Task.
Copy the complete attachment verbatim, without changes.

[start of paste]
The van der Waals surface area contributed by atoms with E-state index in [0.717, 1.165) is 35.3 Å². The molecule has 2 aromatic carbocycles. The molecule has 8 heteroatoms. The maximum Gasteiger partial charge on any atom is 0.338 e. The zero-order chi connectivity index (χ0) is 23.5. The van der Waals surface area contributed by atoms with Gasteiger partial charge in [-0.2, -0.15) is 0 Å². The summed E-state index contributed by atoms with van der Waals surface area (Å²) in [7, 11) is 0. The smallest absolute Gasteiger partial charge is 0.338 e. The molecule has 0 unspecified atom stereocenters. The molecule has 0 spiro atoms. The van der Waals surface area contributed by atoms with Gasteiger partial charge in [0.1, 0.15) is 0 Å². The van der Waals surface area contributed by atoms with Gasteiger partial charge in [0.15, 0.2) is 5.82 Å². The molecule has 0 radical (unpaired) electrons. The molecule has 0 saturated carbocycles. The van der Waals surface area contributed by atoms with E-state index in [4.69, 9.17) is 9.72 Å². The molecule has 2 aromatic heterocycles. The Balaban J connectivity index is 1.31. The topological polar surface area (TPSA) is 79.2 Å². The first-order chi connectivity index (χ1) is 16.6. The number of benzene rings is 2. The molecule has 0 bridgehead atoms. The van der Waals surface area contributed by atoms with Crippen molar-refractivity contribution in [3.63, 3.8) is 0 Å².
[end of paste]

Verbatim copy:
The van der Waals surface area contributed by atoms with E-state index in [0.717, 1.165) is 35.3 Å². The molecule has 2 aromatic carbocycles. The molecule has 8 heteroatoms. The maximum Gasteiger partial charge on any atom is 0.338 e. The zero-order chi connectivity index (χ0) is 23.5. The van der Waals surface area contributed by atoms with Gasteiger partial charge in [-0.2, -0.15) is 0 Å². The summed E-state index contributed by atoms with van der Waals surface area (Å²) in [7, 11) is 0. The smallest absolute Gasteiger partial charge is 0.338 e. The molecule has 0 unspecified atom stereocenters. The molecule has 0 spiro atoms. The van der Waals surface area contributed by atoms with Gasteiger partial charge in [0.1, 0.15) is 0 Å². The van der Waals surface area contributed by atoms with Gasteiger partial charge in [0.15, 0.2) is 5.82 Å². The molecule has 0 radical (unpaired) electrons. The molecule has 0 saturated carbocycles. The van der Waals surface area contributed by atoms with E-state index in [4.69, 9.17) is 9.72 Å². The molecule has 2 aromatic heterocycles. The Balaban J connectivity index is 1.31. The topological polar surface area (TPSA) is 79.2 Å². The first-order chi connectivity index (χ1) is 16.6. The number of benzene rings is 2. The molecule has 0 bridgehead atoms. The van der Waals surface area contributed by atoms with Crippen molar-refractivity contribution in [3.63, 3.8) is 0 Å².